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LA Rams Vs. Buffalo Bills: Week 5 Notes and Recap

In week five we got a bit of everything. Problem is, “everything” with the Rams usually comes with a loss...

NFL: Buffalo Bills at Los Angeles Rams Kirby Lee-USA TODAY Sports

I'm going to dive right into this weeks notes, because there's a lot to discuss...

  • The offensive line got whipped all game. Specifically in the pass. There were points where players went completely unblocked. One thing you're taught early and often — and will hear your entire life when playing on the offensive line — is never let a player cross your face. Unfortunately this happened on numerous occasions. C Tim Barnes had arguably his worst game as a Ram, and LG Rodger Saffold wasn't too far behind. Both were repeatedly beaten like derby horses. It also might be time to strongly consider benching, trading, or changing positions of LT Greg Robinson. He's not improving enough in year three after being the second overall pick. There's really no justification to keep him out there. Not admitting to mistakes can be a coaches biggest mistake of them all.
  • The Ryan brothers did as I predicted, and mixed it up. They decided to play both run and pass evenly as opposed to stacking the box 85% of the time like other teams. This allowed RB Todd Gurley to find a little more running room. However, he failed to take advantage of that running room. By my count he had a season high nine creases open up, but only hit three of them. Those three runs resulted in 35 yards (49% of his total output). He still continued to unnecessarily run into the backs of his blockers. And the two fumbles weren't pretty. Gurley on paper had an "okay" day, however he could have had a lot more production and maybe even broke a very long one on a zone stretch to the left in the second quarter. He hit it too quick and the cut back opened like the red sea. There wasn't a soul in sight and might have been about 62 yard touchdown. Its one he'll watch film on and kick himslef.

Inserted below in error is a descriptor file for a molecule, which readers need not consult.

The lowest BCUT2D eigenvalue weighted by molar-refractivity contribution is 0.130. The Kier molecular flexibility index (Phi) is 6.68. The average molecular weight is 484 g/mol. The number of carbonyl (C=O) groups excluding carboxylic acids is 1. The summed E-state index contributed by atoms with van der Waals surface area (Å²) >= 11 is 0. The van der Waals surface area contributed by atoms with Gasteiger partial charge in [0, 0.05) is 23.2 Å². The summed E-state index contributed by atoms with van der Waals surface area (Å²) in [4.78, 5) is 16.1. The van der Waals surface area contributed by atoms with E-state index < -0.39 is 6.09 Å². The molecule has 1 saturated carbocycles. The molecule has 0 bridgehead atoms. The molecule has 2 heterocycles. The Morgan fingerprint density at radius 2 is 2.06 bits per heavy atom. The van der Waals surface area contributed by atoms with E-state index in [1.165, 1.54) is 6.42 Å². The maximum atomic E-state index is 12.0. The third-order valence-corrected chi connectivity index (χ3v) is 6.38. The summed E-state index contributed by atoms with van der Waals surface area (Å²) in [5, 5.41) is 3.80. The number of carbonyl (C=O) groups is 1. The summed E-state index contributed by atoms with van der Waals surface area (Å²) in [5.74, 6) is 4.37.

• QB Case Keenum went 21/31 with 271 yards. He entered the final drive with only eight incompletions. However he had two extrmely costly interceptions. The first went back for a touchdown, which was really the difference in the game. Upon further review, that int was a split blame ball. Keenum stared down the receiver and the corner read him the whole way. However, WR Pharoh Cooper ran a bad route, as he rounded it off and drifted backwards allowing the space and opportunity for the defender to undercut the route. Crisp and precise routes get the love they do for a reason. The second interception was pure ugliness. Keeenum made about as bad a decision as you can make with the ball. Considering he made great decisions so often in this game outside of the game changing pick six, it was especially disappointing that he happen to make his second bad decision at the point in the game that he did. Game on the line, fourth and very long, got to go deep. At least even if it fails, it would have made sense.
  • WR Kenny Britt is well on his way to a career year. Currently on pace for over 70 receptions and over 1100 yards, it might be wise to start throwing his way more consistently. Britt has owned defenders on third down. He needs more looks. WR Tavon Austin gave his best return on targets of the season. He caught all but three targets, and none were his fault. The three misses were off throws. However, he's still only coverting a l little under 40% of his targets. Kenny Britt is coverting 50%. Throwing more to Britt may take some pressure off him, and result in more first downs.
  • The defensive line looked as you might have expected when you are missing three starters. Actually, they probably still looked a little better than expected as they were only slightly below average. However, there's just no replacing the names that were missing. DT Aaron Donald was actually triple teamed a lot. To send three blockers at on defensive lineman is a lot. But it worked. If ever there was a game to blitz a lot, this was it. However, due to the scrambling fear of QB Tyrod Taylor, DC Gregg Williams seemed to dial it back a bit. It was a tough day to be on the Rams defensive line. How often do you hear that senctence?